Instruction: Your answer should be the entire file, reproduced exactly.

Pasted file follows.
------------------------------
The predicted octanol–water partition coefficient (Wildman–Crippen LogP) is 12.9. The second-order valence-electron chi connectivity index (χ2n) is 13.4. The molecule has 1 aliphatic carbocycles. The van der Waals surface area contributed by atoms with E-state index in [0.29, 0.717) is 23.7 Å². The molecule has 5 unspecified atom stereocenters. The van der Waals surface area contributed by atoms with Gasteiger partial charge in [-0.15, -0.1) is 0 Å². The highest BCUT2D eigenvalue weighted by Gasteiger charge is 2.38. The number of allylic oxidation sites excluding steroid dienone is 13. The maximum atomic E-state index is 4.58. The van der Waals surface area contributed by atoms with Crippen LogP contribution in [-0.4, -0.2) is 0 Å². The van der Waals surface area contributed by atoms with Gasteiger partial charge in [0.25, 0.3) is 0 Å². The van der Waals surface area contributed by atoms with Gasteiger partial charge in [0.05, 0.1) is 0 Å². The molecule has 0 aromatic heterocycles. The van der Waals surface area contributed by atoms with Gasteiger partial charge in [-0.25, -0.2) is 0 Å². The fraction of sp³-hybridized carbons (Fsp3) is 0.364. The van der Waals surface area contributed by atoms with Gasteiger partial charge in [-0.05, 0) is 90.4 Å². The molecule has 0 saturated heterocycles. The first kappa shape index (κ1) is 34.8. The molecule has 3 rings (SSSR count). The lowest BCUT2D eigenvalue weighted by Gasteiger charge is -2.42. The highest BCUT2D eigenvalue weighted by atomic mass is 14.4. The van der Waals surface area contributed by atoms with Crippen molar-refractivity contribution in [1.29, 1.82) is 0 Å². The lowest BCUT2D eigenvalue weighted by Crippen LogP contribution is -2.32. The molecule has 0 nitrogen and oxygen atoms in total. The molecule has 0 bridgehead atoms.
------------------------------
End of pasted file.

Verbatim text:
The predicted octanol–water partition coefficient (Wildman–Crippen LogP) is 12.9. The second-order valence-electron chi connectivity index (χ2n) is 13.4. The molecule has 1 aliphatic carbocycles. The van der Waals surface area contributed by atoms with E-state index in [0.29, 0.717) is 23.7 Å². The molecule has 5 unspecified atom stereocenters. The van der Waals surface area contributed by atoms with Gasteiger partial charge in [-0.15, -0.1) is 0 Å². The highest BCUT2D eigenvalue weighted by Gasteiger charge is 2.38. The number of allylic oxidation sites excluding steroid dienone is 13. The maximum atomic E-state index is 4.58. The van der Waals surface area contributed by atoms with Crippen LogP contribution in [-0.4, -0.2) is 0 Å². The van der Waals surface area contributed by atoms with Gasteiger partial charge in [0.25, 0.3) is 0 Å². The van der Waals surface area contributed by atoms with Gasteiger partial charge in [0.05, 0.1) is 0 Å². The molecule has 0 aromatic heterocycles. The van der Waals surface area contributed by atoms with Gasteiger partial charge in [-0.25, -0.2) is 0 Å². The fraction of sp³-hybridized carbons (Fsp3) is 0.364. The van der Waals surface area contributed by atoms with Gasteiger partial charge in [-0.05, 0) is 90.4 Å². The molecule has 0 saturated heterocycles. The first kappa shape index (κ1) is 34.8. The molecule has 3 rings (SSSR count). The lowest BCUT2D eigenvalue weighted by Gasteiger charge is -2.42. The highest BCUT2D eigenvalue weighted by atomic mass is 14.4. The van der Waals surface area contributed by atoms with Crippen molar-refractivity contribution in [1.29, 1.82) is 0 Å². The lowest BCUT2D eigenvalue weighted by Crippen LogP contribution is -2.32. The molecule has 0 nitrogen and oxygen atoms in total. The molecule has 0 bridgehead atoms.